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An Essay on Man

An Essay on Man

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Published by Kevin Goodman
A summary and critical analysis of Ernst Cassirer's An Essay on Man.

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A summary and critical analysis of Ernst Cassirer's An Essay on Man.

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Published by: Kevin Goodman on Oct 27, 2010
Copyright:Attribution Non-commercial


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Reflections on Ernst Cassirers
 An Essay on Man
Kevin Goodman
Skidmore College
eflections on Ernst Cassirers
 An Essay on Man
Kevin Goodman
1 |Page 
An Essay on Man, by Ernst Cassirer, presents a philosophy of culture through an examination of the various modes of human knowledge, which for Cassirer, defines culture. Cassirer begins hisdefense by stating that we are in a ³crisis´ in our knowledge of ourselves. The question of cultureis the question of who we are. For Cassirer this problem requires a structuralist approach as wecannot merely contemplate the nature of our existence but must contextualize it. The problem,however, is that each individual has their own way of seeing the world as do the variousdisciplines. Truth is multifaceted and the various modes of human knowledge seemcontradictory. Religion yields a different truth than science but so too does the particular sciencefrom other sciences, Cassirer claims there is little unity²human knowledge has becomefragmented. Therefore, it is Cassirer¶s quest to find the common thread, or as he says, ³a clue of Ariadne to lead us out of this labyrinth.´For Cassirer to solve this problem he must find a common reducible phenomenon that isfoundational to all aspects of human knowledge. The primal mechanism of our self-awareness,he proposes, is symbolic thought. Cassirer¶s proposition is that symbolic thinking has led to allknowledge, to language, myth, religion, art, and science. Accordingly, man no longer lives ³in amerely physical universe,´ says Cassirer, ³man lives in a symbolic universe.´ Therefore, theuniverse is a condition to man¶s experience within it as he can only relate and reason accordingto his own experience. Cassirer makes a point of telling us the distinction between a symbol anda mere ³sign,´ as a sign represents something physical. Cassirer¶s symbol is an ideal ³form´rather than an indicative or imitative form. Cassirer¶s symbolic thinking is a subjective universe,a world shaped by experience rather than a world as it is, apart from man. Accordingly, manseeks to know the universe in order to interpret himself. Here is where man becomes reflective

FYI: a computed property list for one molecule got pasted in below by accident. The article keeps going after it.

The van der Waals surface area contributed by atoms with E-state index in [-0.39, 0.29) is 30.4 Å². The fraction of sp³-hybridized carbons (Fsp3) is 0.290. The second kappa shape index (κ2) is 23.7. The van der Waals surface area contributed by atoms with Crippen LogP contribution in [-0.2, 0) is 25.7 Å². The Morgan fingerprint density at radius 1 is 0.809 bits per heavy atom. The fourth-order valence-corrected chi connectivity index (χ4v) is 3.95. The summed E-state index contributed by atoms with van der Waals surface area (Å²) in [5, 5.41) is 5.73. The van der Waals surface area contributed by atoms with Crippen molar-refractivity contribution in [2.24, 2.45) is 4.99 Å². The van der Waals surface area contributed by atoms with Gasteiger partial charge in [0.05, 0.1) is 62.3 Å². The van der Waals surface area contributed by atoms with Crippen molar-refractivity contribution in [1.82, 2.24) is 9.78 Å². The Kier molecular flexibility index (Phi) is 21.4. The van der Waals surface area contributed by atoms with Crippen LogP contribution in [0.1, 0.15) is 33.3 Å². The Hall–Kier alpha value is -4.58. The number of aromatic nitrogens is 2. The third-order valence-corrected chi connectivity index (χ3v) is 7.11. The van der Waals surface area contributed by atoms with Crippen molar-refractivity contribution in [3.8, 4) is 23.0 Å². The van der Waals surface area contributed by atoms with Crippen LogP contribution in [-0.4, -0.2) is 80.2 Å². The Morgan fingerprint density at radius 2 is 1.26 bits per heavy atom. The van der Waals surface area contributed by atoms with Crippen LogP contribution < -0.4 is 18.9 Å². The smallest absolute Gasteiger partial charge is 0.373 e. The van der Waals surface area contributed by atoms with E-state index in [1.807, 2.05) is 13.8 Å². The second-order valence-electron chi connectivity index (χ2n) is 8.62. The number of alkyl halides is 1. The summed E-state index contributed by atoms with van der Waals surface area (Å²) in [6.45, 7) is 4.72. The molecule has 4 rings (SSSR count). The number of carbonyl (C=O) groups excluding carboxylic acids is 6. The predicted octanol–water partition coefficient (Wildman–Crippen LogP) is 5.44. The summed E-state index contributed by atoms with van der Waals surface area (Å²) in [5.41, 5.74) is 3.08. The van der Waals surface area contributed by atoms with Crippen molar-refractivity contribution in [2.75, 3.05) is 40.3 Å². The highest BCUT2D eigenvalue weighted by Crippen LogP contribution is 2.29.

eflections on Ernst Cassirers
 An Essay on Man
Kevin Goodman
and rises above nature, becoming something other than animal, a difference that gravelyconcerns Cassirer.The problem of man is in part the difference that sets him apart from the other animals,from the rest of nature. Animals might possess the ability to interpret signs but they fail a trulysymbolic thought process. Cassirer offers the concepts of space and time as evolutionary leaps insymbolic thinking. If animals possess a rudimentary capacity for symbolic thought it is man¶sconception of space and time that really separates him and makes possible the advanced forms of culture and knowledge. What concerns Cassirer is not actual space and time butconceptualizations of space and time. A point that I disagree with is his insistence that primitiveman has an instinct for space, but is unable to conceptualize it. Cassirer uses ethnographicaccounts of contemporary tribes to illustrate his point. The reason I disagree with this particular  point is that Alaskan native whalers traditionally carried sticks with them from which they carvethe contours of the shoreline, which serves as a rudimentary map. From this point of view, I seethe possibility that primitive others may possess a different modality rather than lack a symbolicconception of space. This difference, however, does not falsify Cassirer¶s theory for an earlier human state of existence. Regardless of origins, symbolic space is a tool for making sense of theenvironment; it is the premise of geometry, geography, astronomy and the mathematicalsciences. Cassirer quotes Kant who says that space is our ³outer experience´ while time is our ³inner experience.´ Conceptual time gives us memory. As we move into the topic of memory,Cassirer once again becomes concerned with human differences that are apart from the animalworld. Cassirer suggests that human memory is more than the recollection of prior stimuli, but aconceptual reconstruction of the past, and again we see the symbolic process at work. Symbolic

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